particularly the investment cost, but running cost need to be met by
    the users in order to sustain the service. 

    If private capital will not cater for the needs of the poor, because
    of a possible negative rate of return , public and donor funds have
    to be mobilised for low-cost water supply and sanitation in rural and
    peri-urban areas, where cost-recovery from users is not (yet)
    possible, and this is exactly the aim of the 20/20 initiative.

-   Efficiency, effectiveness and sustainability of investments needs to
    be increased. Increasing resources does not guarantee efficiency and
    effectiveness and here a lot of efforts are needed (see box). Whereas
    the 20/20 initiative indicates the need for human resource development
    that may help to enhance efficiency, it does not sufficiently stress
    the need to enhance the sustainability of sector investment. This is
    perhaps the most important challenge ahead where ESAs can be acting as
    catalysts and facilitators and implementing organizations should be
    held accountable for the sustainability of their achievements. 

5.  Searching for sustainable solutions

    So we need to include the search for sustainability in the 20/20
initiative. For the WSS sector the following  definition helps to clarify
this.

A water supply system is sustainable when it:

-  continuous to provide an efficient and reliable service, at a level
   which is desired
-  can be  financed or co-financed  by the users
-  can be maintained  with limited but feasible external support and
   technical assistance, and 
-  is being used in an efficient way, without negatively affecting the
   environment, conserving it for  the generations to come 15/.

       The search for sustainability implies that a match is needed between
four dimensions, the community, the environment, the technology and the
legal and institutional context. 

       In this the community dimension includes its capacity to manage,
operate and maintain a system; the availability of skills; its capacity
and willingness to pay, its cultural and social structure, its health
awareness and hygiene behaviour; and its gender balance. The
environmental dimension includes the availability of fresh water
resources (in quantity and quality), its proper management, protection
and conservation. The technology dimension includes, the available
technology, the capacity to respond to present and future demands and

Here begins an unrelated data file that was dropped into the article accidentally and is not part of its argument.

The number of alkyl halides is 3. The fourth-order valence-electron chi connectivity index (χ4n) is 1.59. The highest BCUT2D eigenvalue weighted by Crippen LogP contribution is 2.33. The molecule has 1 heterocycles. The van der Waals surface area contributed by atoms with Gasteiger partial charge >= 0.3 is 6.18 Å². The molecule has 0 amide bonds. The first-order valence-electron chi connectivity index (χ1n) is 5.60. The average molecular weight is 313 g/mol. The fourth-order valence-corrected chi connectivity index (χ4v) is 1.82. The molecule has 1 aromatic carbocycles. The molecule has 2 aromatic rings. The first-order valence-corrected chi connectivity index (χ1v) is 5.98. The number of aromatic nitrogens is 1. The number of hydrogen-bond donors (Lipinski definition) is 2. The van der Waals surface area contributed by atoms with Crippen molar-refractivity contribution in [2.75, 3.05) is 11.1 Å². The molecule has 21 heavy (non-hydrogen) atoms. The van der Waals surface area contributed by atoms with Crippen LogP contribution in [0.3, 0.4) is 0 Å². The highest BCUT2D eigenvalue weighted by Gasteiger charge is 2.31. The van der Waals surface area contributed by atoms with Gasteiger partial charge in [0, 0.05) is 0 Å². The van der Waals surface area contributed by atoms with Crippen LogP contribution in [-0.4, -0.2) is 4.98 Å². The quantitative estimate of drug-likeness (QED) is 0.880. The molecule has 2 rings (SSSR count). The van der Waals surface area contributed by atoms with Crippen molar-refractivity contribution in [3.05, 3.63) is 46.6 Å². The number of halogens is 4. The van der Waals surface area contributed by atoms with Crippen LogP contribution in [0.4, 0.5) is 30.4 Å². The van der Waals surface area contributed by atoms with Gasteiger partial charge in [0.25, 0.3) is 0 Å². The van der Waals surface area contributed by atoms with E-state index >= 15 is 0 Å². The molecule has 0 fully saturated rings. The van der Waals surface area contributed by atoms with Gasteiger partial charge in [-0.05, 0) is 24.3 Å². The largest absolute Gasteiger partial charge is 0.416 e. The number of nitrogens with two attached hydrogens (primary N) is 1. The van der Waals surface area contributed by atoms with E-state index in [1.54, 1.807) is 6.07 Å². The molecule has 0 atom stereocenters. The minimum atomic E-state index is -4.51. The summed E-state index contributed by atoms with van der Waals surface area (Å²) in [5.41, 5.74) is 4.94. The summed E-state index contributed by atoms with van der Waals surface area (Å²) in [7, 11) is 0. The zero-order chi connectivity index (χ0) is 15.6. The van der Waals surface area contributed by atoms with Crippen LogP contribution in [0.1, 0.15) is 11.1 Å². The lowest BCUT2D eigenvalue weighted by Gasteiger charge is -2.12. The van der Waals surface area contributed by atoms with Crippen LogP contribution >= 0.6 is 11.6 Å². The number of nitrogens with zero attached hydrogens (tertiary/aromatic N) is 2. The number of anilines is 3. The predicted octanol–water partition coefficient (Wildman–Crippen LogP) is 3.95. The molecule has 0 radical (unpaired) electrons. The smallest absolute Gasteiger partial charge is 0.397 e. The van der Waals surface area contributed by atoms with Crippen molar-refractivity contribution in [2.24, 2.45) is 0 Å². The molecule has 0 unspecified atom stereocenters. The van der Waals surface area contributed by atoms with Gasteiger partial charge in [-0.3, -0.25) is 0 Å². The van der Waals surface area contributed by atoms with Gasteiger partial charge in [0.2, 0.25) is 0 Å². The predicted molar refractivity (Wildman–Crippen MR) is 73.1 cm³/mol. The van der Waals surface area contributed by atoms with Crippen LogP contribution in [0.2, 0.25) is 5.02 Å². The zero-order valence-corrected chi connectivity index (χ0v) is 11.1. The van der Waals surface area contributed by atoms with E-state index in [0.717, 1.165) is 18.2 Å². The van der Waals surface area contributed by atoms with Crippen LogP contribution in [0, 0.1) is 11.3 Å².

consumption patterns; its capital and maintenance costs; its impact on
environment; its complexity and the availability and cost of spare parts.


------------------------------------------------------------------------
Putting the bill for sustained water supply and sanitation coverage in
                              perspective
(Extracts from The sanitation Gap : Development's deadly menace by Akhtar
Hameed Khan, in : The Progress of Nations, 1997, UNICEF)

So far in this decade, governments in Africa, Asia and Latin America have
invested roughly US$ 2.1 billion a year in water and sanitation services
for rural and under-served urban areas - and still they fell behind. The
cost for achieving universal coverage would be an additional US$ 4.7
billion a year (in 1994 dollars) for a decade, bringing the total
investment required to US$ 6.8 billion per year. The figure also includes
$300 million a year for hygiene education programmes, which are just as
important as latrines...Operating and maintaining sanitation systems adds
another 5-20 percent to the bill.

A bill of US$ 68 billion over 10 years may sound high. But it is only 1
per cent of what the world will spend on military expenditures in the
same period. Given the cost to human health of  failing to provide proper
water and sanitation facilities, it is hard to understand how a humane
society can say no...

Water systems are notoriously leaky in developing countries, where 30 to
60 per cent of the water treated and pumped never makes it to the
consumer, because of leaks, illegal tapping (and inappropriate
administration of bills). Such losses cost Latin Americans, for example,
between US$ 1 billion and US$ 1.5 billion each  year - the amount needed
annually to provide water and sanitation services to all the regionžs
currently underserved citizens by the year 2000.
------------------------------------------------------------------------


       These dimensions are set within an overall legal and institutional
context of regulations and availability of technical/financial assistance
and support that can best accessed through a partnership between the
community and public or private institutions 16/; most of the
developing countries today are going through important institutional
changes, transferring responsibilities to decentralized and
deconcentrated levels. The role of the central government changes from
provider to facilitator and regulator; this means devolving
responsibility for management of water supply and sanitation services to
the lowest possible level, while government remain responsible for policy
development and the establishment and enforcing of the legislation. This
institutional "change", concerns also the involvement of the "formal" or
"informal" private sector. It may be questioned whether privatization is
the universal solution, particularly because the private sector is weak
in many countries. Also it is not clear if privatization caters for the
needs of the urban and rural poor where profit margins may be small.